If you're looking for an interesting "what-if?" scenario-then you will appreciate this tale of a world that developed without Western influence.
Profile Image for Daniel Roy.
Author 4 books69 followers
May 3, 2011
Let me start by saying that I'm not generally a fan of Kim Stanley Robinson's work. I loved Red Mars, then stumbled through Green Mars and gave up in disgust at Blue Mars. I found they were filled with exposition and endless descriptions of landscapes, and I really didn't like the fact that the main characters stuck it out through three novels instead of allowing more interesting characters to take their place.

I felt drawn to The Years of Rice and Salt, even though the same annoyances seemed present. That being said, if like me you were burnt by Blue Mars but are intrigued by the premise of this book - do yourself a favor and pick it up. It's a work of staggering immensity, yet such a personal and touching novel that one wonders how historical scope and intimate drama could ever be weaved together so finely. The "immortality" of the main characters, while a mere plot device in the Mars trilogy, is at the core of the theme of Years of Rice and Salt : it speaks of the role of individuals in History, of how individual actions and lives weave the tapestry of History, and how the dramas of daily lives influence and are influenced by the unfolding twists and turns of Humanity. The individual lives it depicts are poignant, and play superbly against the backdrop of this alternate history where China and Islam are the two major powers of the world. More than a plot device, reincarnation is used here to paint deeply personal portraits of each period of history. Of particular interest is the role that Native Americans play in this alternate history : the way their culture grows and envelops other nations is, I felt, the true tragedy at the heart of Rice and Salt, speaking of squandered opportunities when the West conquered the New World.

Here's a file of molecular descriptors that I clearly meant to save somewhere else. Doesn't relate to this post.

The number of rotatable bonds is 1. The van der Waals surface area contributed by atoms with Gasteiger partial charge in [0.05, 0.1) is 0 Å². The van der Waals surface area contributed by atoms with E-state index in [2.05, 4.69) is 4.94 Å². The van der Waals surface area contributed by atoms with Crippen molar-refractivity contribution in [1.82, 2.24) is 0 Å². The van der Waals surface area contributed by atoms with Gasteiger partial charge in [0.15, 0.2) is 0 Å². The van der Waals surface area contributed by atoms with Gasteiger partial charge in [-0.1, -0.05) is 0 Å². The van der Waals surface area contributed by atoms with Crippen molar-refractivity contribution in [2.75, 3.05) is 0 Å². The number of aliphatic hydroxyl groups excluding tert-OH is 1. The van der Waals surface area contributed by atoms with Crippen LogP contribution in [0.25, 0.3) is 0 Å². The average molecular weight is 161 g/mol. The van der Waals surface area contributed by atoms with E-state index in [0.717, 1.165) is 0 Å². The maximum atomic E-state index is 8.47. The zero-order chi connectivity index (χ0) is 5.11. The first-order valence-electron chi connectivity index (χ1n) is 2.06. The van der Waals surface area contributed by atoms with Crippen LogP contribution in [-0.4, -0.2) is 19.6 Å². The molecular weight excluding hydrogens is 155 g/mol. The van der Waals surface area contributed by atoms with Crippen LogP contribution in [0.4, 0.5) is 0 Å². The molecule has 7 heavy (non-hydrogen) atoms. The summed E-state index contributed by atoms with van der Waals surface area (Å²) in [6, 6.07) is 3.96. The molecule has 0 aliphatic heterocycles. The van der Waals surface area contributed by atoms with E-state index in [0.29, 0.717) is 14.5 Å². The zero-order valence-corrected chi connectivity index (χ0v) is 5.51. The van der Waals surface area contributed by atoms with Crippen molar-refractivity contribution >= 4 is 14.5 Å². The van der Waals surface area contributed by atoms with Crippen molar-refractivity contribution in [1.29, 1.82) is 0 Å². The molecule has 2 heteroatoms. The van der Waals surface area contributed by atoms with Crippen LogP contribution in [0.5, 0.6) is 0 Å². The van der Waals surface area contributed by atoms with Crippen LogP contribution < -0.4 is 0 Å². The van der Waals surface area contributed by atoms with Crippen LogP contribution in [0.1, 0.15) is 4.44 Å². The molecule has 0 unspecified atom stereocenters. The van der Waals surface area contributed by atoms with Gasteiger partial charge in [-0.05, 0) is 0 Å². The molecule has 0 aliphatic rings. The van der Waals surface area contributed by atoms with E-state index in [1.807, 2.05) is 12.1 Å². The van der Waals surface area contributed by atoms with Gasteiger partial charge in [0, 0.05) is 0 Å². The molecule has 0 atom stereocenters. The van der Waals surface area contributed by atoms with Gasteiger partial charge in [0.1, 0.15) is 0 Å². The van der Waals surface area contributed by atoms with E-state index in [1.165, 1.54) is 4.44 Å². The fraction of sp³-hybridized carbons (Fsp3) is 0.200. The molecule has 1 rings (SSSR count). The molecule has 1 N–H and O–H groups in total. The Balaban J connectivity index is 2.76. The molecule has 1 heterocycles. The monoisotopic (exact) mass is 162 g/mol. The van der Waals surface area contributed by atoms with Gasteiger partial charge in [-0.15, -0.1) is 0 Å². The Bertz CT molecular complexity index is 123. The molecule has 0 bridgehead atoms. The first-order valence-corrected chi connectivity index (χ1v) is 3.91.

The novel builds like a puzzle through 11 stages of human history, and what finally emerges is a humanist, ecologist and even feminist tale of compassion, tolerance and hope, something that transcends its alternate history roots to speak of the Heart of Mankind. If it were just for its historical scope, The Years of Rice and Salt would have been an interesting anecdote in the alternate history genre. Instead, this novel is a major achievement that transcends science-fiction, and should stand at the very top of the alternate history genre for years to come, and as Robinson's crowning achievement.
December 18, 2019
This rating is for the audio book.

This is another of those books I tried to read two or three times previously and never could do it despite knowing I would like it once I got involved in it. I would read a bit, then my mind would take off on its own little jaunt, and, well - look! A squirrel!
Sometimes a book is meant to be read out loud to me while I knit..

"The Years Of Rice and Salt" posits a world where Christianity is for all intents wiped out by the plague, leaving Europe nearly uninhabited for hundreds of years. The Eastern cultures are not as hard hit, or are spared. The religions of Islam, Hindustan, Buddhism thrive, alternatively struggling with each other and coexisting.
The story follows a cohort of souls that continue to progress together throughout many different lifetimes, trying in each existence to figure out what it is all for.

"The Years Of Rice and Salt" is one of 4 books I am listening to narrated by Bronson Pinchot, and he shows a depth of skill and vocal quality that amaze me. I actually picked up 3 of the books he narrates without knowing they were by him. He does a lot of speculative fiction, which I read, and now I will admit to being more inclined toward purchasing the audio book vs. the ebook if the price is similar and he is the narrator.
Profile Image for Derek.
550 reviews94 followers
July 7, 2011
I was very disappointed. It's not that the book is badly written - it isn't - but I thought I was reading a "what-if-European-civilization-had-never-developed" novel, but really it seems completely irrelevant that the Europeans were wiped out in a plague. Instead, it's a series of vignettes about life in other parts of the world, that seem like they could have occurred with or without Europeans present.